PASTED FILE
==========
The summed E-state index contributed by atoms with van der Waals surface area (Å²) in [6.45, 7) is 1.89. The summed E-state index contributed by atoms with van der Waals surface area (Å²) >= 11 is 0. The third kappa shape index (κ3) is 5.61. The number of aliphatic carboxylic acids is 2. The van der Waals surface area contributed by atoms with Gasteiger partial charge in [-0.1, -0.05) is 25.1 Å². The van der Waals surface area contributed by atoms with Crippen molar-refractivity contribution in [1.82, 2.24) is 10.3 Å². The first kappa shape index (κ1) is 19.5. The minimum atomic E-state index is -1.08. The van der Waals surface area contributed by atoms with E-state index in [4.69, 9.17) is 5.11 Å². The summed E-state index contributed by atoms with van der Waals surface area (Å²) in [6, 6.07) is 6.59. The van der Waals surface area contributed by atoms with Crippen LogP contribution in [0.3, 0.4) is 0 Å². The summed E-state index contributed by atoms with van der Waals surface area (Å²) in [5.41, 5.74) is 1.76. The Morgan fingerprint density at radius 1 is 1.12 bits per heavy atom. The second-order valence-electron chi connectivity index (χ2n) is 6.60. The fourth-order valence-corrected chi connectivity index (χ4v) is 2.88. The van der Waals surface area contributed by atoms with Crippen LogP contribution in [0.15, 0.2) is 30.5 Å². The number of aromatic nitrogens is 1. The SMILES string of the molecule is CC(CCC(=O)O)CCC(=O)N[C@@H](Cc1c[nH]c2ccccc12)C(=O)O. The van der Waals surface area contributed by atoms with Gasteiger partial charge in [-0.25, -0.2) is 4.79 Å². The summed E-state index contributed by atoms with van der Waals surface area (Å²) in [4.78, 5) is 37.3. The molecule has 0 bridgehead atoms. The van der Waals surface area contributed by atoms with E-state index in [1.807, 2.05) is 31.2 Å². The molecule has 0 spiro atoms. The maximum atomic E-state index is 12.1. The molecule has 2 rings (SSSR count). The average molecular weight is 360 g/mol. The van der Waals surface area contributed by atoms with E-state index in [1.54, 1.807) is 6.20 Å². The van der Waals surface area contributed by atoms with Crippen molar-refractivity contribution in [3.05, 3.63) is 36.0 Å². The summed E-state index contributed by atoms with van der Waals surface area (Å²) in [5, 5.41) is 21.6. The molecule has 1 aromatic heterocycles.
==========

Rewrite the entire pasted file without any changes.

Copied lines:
The summed E-state index contributed by atoms with van der Waals surface area (Å²) in [6.45, 7) is 1.89. The summed E-state index contributed by atoms with van der Waals surface area (Å²) >= 11 is 0. The third kappa shape index (κ3) is 5.61. The number of aliphatic carboxylic acids is 2. The van der Waals surface area contributed by atoms with Gasteiger partial charge in [-0.1, -0.05) is 25.1 Å². The van der Waals surface area contributed by atoms with Crippen molar-refractivity contribution in [1.82, 2.24) is 10.3 Å². The first kappa shape index (κ1) is 19.5. The minimum atomic E-state index is -1.08. The van der Waals surface area contributed by atoms with E-state index in [4.69, 9.17) is 5.11 Å². The summed E-state index contributed by atoms with van der Waals surface area (Å²) in [6, 6.07) is 6.59. The van der Waals surface area contributed by atoms with Crippen LogP contribution in [0.3, 0.4) is 0 Å². The summed E-state index contributed by atoms with van der Waals surface area (Å²) in [5.41, 5.74) is 1.76. The Morgan fingerprint density at radius 1 is 1.12 bits per heavy atom. The second-order valence-electron chi connectivity index (χ2n) is 6.60. The fourth-order valence-corrected chi connectivity index (χ4v) is 2.88. The van der Waals surface area contributed by atoms with Crippen LogP contribution in [0.15, 0.2) is 30.5 Å². The number of aromatic nitrogens is 1. The SMILES string of the molecule is CC(CCC(=O)O)CCC(=O)N[C@@H](Cc1c[nH]c2ccccc12)C(=O)O. The van der Waals surface area contributed by atoms with Gasteiger partial charge in [-0.25, -0.2) is 4.79 Å². The summed E-state index contributed by atoms with van der Waals surface area (Å²) in [4.78, 5) is 37.3. The molecule has 0 bridgehead atoms. The van der Waals surface area contributed by atoms with E-state index in [1.807, 2.05) is 31.2 Å². The molecule has 0 spiro atoms. The maximum atomic E-state index is 12.1. The molecule has 2 rings (SSSR count). The average molecular weight is 360 g/mol. The van der Waals surface area contributed by atoms with E-state index in [1.54, 1.807) is 6.20 Å². The van der Waals surface area contributed by atoms with Crippen molar-refractivity contribution in [3.05, 3.63) is 36.0 Å². The summed E-state index contributed by atoms with van der Waals surface area (Å²) in [5, 5.41) is 21.6. The molecule has 1 aromatic heterocycles.